Brazilian Challenge Day 10: Appearances

Today I had planned to follow the suggestions of Danielle and Shelley and make black beans and farofa for my challenge today! But, I’ll need to soak the beans overnight (yes, I own a pressure cooker and no, I’m not using it. That thing scares the stuffing out of me.) And we got invited to dinner at someone’s house tonight, so the cooking will be my challenge for tomorrow.

Instead, I got dressed up to go to the bank. Not really dressed up, in like, a dress. But I wore normal clothes, put on make-up and jewelry and did my hair. I put on lipstick. Normally, I hit the bank, if I must go, during my morning walk with sweats and a baseball cap. But I noticed that the Brazilians, except for the household help, are all dressed up at the bank. So I thought I would try it.

Brazilians are all about appearances. Most Americans are about appearances as well, but at least in NYC, you can go to the bank in uber-casual clothes and still be cool as long as you are sporting the attitude to match. Not here.

Usually, the employees at my bank are tolerant of me at best, rude at worst. But today, everyone was super nice. Yes, same set of people, different reaction. Was it because my appearance was more acceptable? I’d have to say yes.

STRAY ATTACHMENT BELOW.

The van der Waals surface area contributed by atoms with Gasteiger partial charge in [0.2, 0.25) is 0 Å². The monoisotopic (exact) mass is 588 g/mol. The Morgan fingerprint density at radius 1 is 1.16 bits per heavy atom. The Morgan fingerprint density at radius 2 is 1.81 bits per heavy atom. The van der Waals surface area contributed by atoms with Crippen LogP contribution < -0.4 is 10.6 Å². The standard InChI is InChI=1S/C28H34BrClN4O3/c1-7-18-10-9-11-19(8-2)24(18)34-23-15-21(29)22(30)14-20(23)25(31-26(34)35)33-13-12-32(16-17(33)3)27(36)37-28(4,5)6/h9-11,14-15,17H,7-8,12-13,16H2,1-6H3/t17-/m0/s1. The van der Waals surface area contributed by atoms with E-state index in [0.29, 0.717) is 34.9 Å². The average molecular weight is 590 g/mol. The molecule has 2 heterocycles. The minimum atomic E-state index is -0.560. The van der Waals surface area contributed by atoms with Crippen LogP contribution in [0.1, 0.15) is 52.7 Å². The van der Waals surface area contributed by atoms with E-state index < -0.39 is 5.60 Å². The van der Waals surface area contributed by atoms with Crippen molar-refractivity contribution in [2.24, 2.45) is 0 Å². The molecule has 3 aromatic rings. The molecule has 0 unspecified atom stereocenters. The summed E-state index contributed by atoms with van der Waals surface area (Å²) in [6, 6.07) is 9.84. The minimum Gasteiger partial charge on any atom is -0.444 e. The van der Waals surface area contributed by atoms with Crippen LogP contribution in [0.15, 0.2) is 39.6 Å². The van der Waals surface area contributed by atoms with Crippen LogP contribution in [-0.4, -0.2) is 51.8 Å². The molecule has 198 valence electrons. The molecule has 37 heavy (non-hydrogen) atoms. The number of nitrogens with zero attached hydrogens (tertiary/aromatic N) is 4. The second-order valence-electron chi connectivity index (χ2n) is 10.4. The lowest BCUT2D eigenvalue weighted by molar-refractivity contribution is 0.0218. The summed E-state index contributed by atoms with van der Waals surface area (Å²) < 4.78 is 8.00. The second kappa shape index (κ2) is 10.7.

Interesting. Will it make me more careful with my appearance in the future? Not sure. But it definitely felt like a more pleasant experience. I definitely felt more Brazilian.

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14 Responses to Brazilian Challenge Day 10: Appearances

  1. Brasilicana says:

    This was very Brazilian of you! You’re right, wearing shlocky clothes – as well as “letting oneself go” in general – is not so socially acceptable here. Although I am not a fan of investing excessive time/energy into my appearance, I do dress a little better here than I did in the states (where I could spend the whole year in soccer shorts and a ponytail if nobody stopped me!)

  2. Meredith says:

    Will you post about making black beans, please? I asked my husband if you can cook them without using a pressure cooker and he said “no”…hmmmm, I knew it wasn’t the truth. Thanks!

    • I will! My beans and carne seca are soaking right now! I know, we have a Cuban friend who made black beans while we were on holiday and the housekeepers kept pressuring him to use the pressure cooker. They were horrified that he refused!!

  3. Becky says: